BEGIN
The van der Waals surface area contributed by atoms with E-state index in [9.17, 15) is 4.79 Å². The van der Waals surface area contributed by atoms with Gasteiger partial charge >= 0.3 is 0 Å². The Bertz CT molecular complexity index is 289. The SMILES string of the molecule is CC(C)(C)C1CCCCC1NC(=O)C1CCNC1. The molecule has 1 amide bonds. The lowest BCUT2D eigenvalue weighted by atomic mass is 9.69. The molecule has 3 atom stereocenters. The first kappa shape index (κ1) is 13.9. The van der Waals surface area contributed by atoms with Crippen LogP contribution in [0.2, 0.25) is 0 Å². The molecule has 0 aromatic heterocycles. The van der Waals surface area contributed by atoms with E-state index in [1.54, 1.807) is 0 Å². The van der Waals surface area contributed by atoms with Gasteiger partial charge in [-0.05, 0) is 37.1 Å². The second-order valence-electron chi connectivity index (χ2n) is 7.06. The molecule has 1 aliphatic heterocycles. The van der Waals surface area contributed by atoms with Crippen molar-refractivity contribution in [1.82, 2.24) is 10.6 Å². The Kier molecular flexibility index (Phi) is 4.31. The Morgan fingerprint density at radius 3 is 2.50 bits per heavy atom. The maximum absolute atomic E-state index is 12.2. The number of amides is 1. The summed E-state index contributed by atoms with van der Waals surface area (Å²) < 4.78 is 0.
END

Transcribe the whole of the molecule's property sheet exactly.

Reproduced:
The van der Waals surface area contributed by atoms with E-state index in [9.17, 15) is 4.79 Å². The van der Waals surface area contributed by atoms with Gasteiger partial charge >= 0.3 is 0 Å². The Bertz CT molecular complexity index is 289. The SMILES string of the molecule is CC(C)(C)C1CCCCC1NC(=O)C1CCNC1. The molecule has 1 amide bonds. The lowest BCUT2D eigenvalue weighted by atomic mass is 9.69. The molecule has 3 atom stereocenters. The first kappa shape index (κ1) is 13.9. The van der Waals surface area contributed by atoms with Crippen LogP contribution in [0.2, 0.25) is 0 Å². The molecule has 0 aromatic heterocycles. The van der Waals surface area contributed by atoms with E-state index in [1.54, 1.807) is 0 Å². The van der Waals surface area contributed by atoms with Gasteiger partial charge in [-0.05, 0) is 37.1 Å². The second-order valence-electron chi connectivity index (χ2n) is 7.06. The molecule has 1 aliphatic heterocycles. The van der Waals surface area contributed by atoms with Crippen molar-refractivity contribution in [1.82, 2.24) is 10.6 Å². The Kier molecular flexibility index (Phi) is 4.31. The Morgan fingerprint density at radius 3 is 2.50 bits per heavy atom. The maximum absolute atomic E-state index is 12.2. The number of amides is 1. The summed E-state index contributed by atoms with van der Waals surface area (Å²) < 4.78 is 0.